The 1,200-litre/min maximum filling rate means less than 5 minutes is needed to load the sprayer with liquid fertiliser. “Previously I had my lunch while the tank filled but now it’s so quick it’s not even worth getting back in the cab,” said Tom. “It’s not just me that notices the difference though as the high volume pumps require only very low engine revs making filling much quieter. Like many farms our spray shed is beside the workshop and previously the engine ran at 1,900 revs for 10–15 minutes which was noisy for the other farm staff. Now only 1,300 revs are needed so it’s much quieter and for a shorter time, saving fuel as well as wear and tear.”
Tom said the latest sprayer is easier and less tiring to drive. “Because the spray pump doesn’t need high engine revs the only consideration during spraying is that there is enough power for slopes, so on level fields it’s quieter and saves fuel.”
Auto Agitation is also a benefit of the PowrSpray system, adjusting intensity depending on the volume of liquid remaining to reduce foaming. Agitation can also be set to stop completely when a preset volume remains to ensure complete emptying. Because the pump operates independent of engine speed, agitation can also be used during travel to the field once the machine is off public roads and there is also an extreme agitation mode suitable for re-mixing sedimented powders, for example, after a break due to weather.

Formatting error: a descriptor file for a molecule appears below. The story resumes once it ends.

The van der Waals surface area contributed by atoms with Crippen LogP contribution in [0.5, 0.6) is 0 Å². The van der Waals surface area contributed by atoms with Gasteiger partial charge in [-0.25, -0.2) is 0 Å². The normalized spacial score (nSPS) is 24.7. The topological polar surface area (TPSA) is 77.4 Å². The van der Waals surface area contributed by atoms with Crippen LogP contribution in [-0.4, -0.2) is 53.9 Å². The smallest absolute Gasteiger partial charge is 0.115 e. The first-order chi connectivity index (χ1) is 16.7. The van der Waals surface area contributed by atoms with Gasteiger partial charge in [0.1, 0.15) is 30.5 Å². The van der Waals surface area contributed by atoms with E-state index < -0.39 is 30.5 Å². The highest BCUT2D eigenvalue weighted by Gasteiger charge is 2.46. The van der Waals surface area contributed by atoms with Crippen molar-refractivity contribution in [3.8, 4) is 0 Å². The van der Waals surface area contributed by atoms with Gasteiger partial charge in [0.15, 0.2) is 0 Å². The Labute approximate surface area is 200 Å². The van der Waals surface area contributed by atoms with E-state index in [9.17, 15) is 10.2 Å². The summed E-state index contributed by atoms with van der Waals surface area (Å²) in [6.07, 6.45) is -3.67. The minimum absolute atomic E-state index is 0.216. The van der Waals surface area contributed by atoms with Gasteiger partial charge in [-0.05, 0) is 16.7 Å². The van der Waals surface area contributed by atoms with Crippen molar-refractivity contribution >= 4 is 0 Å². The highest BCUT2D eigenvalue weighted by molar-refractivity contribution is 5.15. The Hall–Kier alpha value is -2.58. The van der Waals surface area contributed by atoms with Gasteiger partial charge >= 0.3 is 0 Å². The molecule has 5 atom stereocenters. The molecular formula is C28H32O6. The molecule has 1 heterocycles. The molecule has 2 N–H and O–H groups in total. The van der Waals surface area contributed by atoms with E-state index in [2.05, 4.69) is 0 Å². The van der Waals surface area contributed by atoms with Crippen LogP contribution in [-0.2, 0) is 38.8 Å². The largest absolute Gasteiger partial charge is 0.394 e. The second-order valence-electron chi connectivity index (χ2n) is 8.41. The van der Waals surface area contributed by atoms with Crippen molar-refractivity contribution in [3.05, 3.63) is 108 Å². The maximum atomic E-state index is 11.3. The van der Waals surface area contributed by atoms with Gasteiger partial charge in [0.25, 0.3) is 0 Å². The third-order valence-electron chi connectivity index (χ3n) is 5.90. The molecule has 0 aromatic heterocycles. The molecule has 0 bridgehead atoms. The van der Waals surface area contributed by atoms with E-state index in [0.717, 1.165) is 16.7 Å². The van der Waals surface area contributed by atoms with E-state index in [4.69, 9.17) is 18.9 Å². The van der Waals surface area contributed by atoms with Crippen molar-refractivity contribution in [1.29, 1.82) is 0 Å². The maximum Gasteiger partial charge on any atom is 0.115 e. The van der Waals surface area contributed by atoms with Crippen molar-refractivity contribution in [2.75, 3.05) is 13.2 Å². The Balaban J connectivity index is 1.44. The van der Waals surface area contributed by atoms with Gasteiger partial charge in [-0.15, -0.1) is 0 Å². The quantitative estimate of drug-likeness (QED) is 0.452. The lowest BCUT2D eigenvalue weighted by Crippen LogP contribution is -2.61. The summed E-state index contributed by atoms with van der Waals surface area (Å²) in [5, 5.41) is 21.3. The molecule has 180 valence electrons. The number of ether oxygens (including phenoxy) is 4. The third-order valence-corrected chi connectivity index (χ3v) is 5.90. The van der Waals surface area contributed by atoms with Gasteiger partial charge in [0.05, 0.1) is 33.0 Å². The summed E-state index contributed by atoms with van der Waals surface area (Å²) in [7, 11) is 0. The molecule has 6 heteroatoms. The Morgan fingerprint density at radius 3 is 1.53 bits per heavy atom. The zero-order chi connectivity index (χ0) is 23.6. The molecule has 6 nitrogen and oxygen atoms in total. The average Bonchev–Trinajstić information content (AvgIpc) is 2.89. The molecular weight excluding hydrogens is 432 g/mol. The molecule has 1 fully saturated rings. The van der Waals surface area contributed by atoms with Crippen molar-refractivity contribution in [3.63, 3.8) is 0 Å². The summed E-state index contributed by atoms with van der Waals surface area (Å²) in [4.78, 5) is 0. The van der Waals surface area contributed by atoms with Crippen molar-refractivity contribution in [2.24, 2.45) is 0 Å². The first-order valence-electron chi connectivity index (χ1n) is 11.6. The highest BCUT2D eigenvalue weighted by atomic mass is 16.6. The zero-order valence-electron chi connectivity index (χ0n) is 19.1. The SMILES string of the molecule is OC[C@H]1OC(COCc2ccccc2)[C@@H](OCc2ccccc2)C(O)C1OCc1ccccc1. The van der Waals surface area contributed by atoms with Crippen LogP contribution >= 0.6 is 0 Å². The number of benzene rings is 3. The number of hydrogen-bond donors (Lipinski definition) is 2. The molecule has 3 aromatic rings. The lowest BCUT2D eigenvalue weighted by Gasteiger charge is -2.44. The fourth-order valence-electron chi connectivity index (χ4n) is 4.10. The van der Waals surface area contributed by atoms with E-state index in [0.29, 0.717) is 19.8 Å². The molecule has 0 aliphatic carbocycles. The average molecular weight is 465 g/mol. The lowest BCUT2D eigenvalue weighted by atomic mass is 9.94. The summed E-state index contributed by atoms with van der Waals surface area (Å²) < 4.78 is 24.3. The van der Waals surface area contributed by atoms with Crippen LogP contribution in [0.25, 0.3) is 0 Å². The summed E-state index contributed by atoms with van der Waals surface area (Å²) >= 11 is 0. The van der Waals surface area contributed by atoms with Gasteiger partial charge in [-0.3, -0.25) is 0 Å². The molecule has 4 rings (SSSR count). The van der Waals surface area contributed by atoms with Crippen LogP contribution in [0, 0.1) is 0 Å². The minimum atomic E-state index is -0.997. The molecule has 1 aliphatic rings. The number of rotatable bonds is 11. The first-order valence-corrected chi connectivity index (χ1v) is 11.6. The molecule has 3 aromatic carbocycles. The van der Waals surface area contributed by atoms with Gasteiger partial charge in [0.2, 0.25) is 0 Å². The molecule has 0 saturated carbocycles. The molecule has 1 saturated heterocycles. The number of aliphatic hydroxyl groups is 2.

Because the water filling circuit is never in contact with spray liquid the plumbing is very simple and residual fluid volumes are 45 per cent lower than a conventional system. With Air Rinse also fitted – air from the on-board compressor is available to push out any dregs, reducing residual contents further still, and with water from the clean water tank for the final rinse, very little additional cleaning is needed. “It’s reassuring knowing that when a tank wash has been completed it’s almost completely clean and after using air to purge the rinse water from the booms there is little chance of contamination. We still do full tank washes, particularly between sensitive crops, but this system gives added confidence,” stressed Tim.
“The efficient circulation system also improves performance when starting off. Previously, patches of weeds could remain where chemical hadn’t quite reached the nozzles as a field was started but with the new sprayer delivery of chemical to the nozzles is instant.”
Because the filling circuit doesn’t contact the chemical, the pump can also fill the clean water tank. A level sensor monitors the contents, alerting the driver when it runs low and automatically stops the filling process when the required level is reached. Tom said this avoids spillages in the spray shed caused by overfilling which was a risk with hosepipe filling previously.